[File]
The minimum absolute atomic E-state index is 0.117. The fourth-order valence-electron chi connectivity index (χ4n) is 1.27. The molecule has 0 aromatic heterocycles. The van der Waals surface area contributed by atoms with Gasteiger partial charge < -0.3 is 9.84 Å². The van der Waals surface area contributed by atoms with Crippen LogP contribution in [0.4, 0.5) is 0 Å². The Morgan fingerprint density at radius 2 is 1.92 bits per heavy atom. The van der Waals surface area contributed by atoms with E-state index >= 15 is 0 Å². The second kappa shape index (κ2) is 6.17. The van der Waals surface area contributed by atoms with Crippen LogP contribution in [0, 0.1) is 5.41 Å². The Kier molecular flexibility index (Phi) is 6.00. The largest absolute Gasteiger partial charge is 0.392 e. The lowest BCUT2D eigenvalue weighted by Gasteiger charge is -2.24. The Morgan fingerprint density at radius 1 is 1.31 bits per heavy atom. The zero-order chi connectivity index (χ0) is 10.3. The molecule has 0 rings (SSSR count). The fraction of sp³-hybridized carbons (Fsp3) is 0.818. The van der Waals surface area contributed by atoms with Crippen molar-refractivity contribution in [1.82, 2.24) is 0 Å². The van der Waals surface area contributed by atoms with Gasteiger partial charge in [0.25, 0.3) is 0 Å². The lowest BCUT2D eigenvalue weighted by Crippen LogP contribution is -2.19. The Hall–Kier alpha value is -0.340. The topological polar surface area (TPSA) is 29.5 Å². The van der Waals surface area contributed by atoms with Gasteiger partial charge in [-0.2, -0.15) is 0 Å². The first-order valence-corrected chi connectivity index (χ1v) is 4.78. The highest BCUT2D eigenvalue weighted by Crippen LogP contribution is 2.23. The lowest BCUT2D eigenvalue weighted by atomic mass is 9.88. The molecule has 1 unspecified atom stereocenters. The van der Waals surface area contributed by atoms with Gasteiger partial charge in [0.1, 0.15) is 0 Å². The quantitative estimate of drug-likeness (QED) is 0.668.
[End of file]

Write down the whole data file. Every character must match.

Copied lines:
The minimum absolute atomic E-state index is 0.117. The fourth-order valence-electron chi connectivity index (χ4n) is 1.27. The molecule has 0 aromatic heterocycles. The van der Waals surface area contributed by atoms with Gasteiger partial charge < -0.3 is 9.84 Å². The van der Waals surface area contributed by atoms with Crippen LogP contribution in [0.4, 0.5) is 0 Å². The Morgan fingerprint density at radius 2 is 1.92 bits per heavy atom. The van der Waals surface area contributed by atoms with E-state index >= 15 is 0 Å². The second kappa shape index (κ2) is 6.17. The van der Waals surface area contributed by atoms with Crippen LogP contribution in [0, 0.1) is 5.41 Å². The Kier molecular flexibility index (Phi) is 6.00. The largest absolute Gasteiger partial charge is 0.392 e. The lowest BCUT2D eigenvalue weighted by Gasteiger charge is -2.24. The Morgan fingerprint density at radius 1 is 1.31 bits per heavy atom. The zero-order chi connectivity index (χ0) is 10.3. The molecule has 0 rings (SSSR count). The fraction of sp³-hybridized carbons (Fsp3) is 0.818. The van der Waals surface area contributed by atoms with Crippen molar-refractivity contribution in [1.82, 2.24) is 0 Å². The van der Waals surface area contributed by atoms with Gasteiger partial charge in [0.25, 0.3) is 0 Å². The lowest BCUT2D eigenvalue weighted by Crippen LogP contribution is -2.19. The Hall–Kier alpha value is -0.340. The topological polar surface area (TPSA) is 29.5 Å². The van der Waals surface area contributed by atoms with Gasteiger partial charge in [-0.2, -0.15) is 0 Å². The first-order valence-corrected chi connectivity index (χ1v) is 4.78. The highest BCUT2D eigenvalue weighted by Crippen LogP contribution is 2.23. The lowest BCUT2D eigenvalue weighted by atomic mass is 9.88. The molecule has 1 unspecified atom stereocenters. The van der Waals surface area contributed by atoms with Gasteiger partial charge in [0.1, 0.15) is 0 Å². The quantitative estimate of drug-likeness (QED) is 0.668.